Monday, May 31, 2004
Companies, government agencies, and NGOs facing the challenges of sustainability — or any significant strategy initiative — encounter two fundamental tasks: setting sufficient goals, and getting those goals accomplished.
Goals are key, of course, and the subject of much debate. (I’ve written before on the challenge of “sufficient goals” and the perils of incrementalism — for example, When the Best Just Isn’t Good Enough, Doing It Right: Business Leadership, Environmental Management… and The Grateful Dead?, and The Trap of Binary Thinking. And we’re currently under contract to develop robust standards and systems — building on the strength of LEED, GRI and the myriad of eco-labeling protocols — for certifying “sustainable businesses.”) I’ll have more to say about both subjects in forthcoming articles.
But I want to focus today on this seemingly mundane but equally critical piece of the puzzle: Once an organization sets sufficient goals, how does it keep its people focused on effectively fulfilling those goals?
Some of the most compelling examples that I’ve encountered come from the transportation industry — though very different ends of the spectrum: the Gossamer Albatross human-powered aircraft, and the Swedish national railroad.
The Gossamer Albatross is a great example of self-organizing systems. Paul MacCready and his team — innovators in aerodynamic design — decided to build the aircraft that would make the first human powered crossing of the English Channel. This required an aircraft of exceptional aerodynamics and extremely light weight –and much has been written about the significant design, engineering and production challenges this entailed.
The way they organized their team was equally fascinating. Managers mapped every step to be taken in design and producing this aircraft. Each morning, the specific tasks for that day would be posted at the entrance to the shop — but without specific assignments. Team members would come in each day, check the list, select and initial the items they wanted to perform, then carry them out. When done, they would sign the task off as complete, and choose the next task. The result: a highly coordinated plan and critical path, with a completely flexible, bottom up selection of who does what. The sequencing, where critical, was determined by managers; where not critical, it was at the discretion of each team member. What an elegant example of planning and spontaneity, of coordination and independence.
For the Gossamer Albatross, the task and goals were purely internal. SJ Rail, the privatized former state railway of Sweden, took a boldly more public approach. As part of its turnaround in the early 1990s, SJ Rail looked deeply at its operations and environmental impacts, and chose to make sustainability a central guide of its future directions — driving innovation and new services, as well as the company’s identity.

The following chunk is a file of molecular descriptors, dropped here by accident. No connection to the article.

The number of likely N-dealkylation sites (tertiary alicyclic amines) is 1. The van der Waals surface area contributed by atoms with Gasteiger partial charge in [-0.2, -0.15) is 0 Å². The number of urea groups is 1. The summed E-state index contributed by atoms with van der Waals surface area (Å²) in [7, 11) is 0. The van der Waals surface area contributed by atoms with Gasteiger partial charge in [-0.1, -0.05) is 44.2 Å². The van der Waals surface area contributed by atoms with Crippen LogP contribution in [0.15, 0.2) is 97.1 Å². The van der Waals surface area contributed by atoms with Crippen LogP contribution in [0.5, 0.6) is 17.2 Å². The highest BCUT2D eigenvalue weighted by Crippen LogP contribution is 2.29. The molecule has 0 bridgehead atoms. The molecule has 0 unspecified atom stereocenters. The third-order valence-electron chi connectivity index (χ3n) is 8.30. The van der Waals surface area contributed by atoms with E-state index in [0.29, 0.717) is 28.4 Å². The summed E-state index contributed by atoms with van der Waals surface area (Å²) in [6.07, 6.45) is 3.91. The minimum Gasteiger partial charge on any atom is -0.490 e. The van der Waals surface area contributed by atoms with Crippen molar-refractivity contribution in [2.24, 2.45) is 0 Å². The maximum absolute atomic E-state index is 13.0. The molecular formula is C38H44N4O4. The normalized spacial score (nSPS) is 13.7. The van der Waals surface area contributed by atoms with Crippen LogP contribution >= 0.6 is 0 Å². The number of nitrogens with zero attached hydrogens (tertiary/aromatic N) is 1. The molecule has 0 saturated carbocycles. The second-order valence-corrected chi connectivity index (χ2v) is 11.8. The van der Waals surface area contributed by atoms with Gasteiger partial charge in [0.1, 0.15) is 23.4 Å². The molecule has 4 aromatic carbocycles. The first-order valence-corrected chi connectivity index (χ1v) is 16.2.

Not surprisingly, SJ set out an exceptionally detailed turnaround strategy (some 2000 sub business plans, according to Mapping The Journey: Case Studies in Strategy and Action Toward Sustainable Development) with explicit goals and objectives, and a longer list of the specific accomplishments that would be needed to reach those goals. And in an unusually imaginative move that I’ve seen no one match to this day, SJ Rail went public with its plans. The company distributed a booklet to all employees summarizing 100 key commitments drawn from its business plans, posted these goals at railway stations, and published that list on a double page spread in the national newspapers of Sweden — saying to its employees, its shareholders and the riding public: “Here’s what we are going to do. Watch us, and hold us to account.”
As each goal was achieved, it would be checked off — and an updated ad would be published periodically in the newspapers.
The effect was mesmerizing. People across the entire organization had a clear sense of where it was going — and what they needed to do to help it get there — and were self-motivated as knowledgeable members of a larger effort, independently contributing to the momentum of the team. The riding public felt part of the team too. People would come into station and congratulate a conductor, porter or a train engineer on the goals and what had been accomplished — and that sort of feedback was at least as good a motivator as a formal bonus program.
The 100 point, three-year plan was completed in two and a half years — with “sustainability” as a central innovation driver of a successful business turnaround, and employee engagement as a key asset.
What makes a complex initiative successful? Well, judging by these examples, it might not be the traditional management control systems, financial incentives or the other usual things we think of. It might be clear goals, plans and expectations, that are lucidly presented to capable people, who have the freedom and the resources to enact those plans — providing what Ernest Lowe aptly called “autonomy in a coherent whole.”
(Speaking of financial rewards, do share the wealth, of course — but not as a bribe or a motivational device. Share the wealth because people deserve it.)
Next time: Setting “sufficient” goals — How high the moon?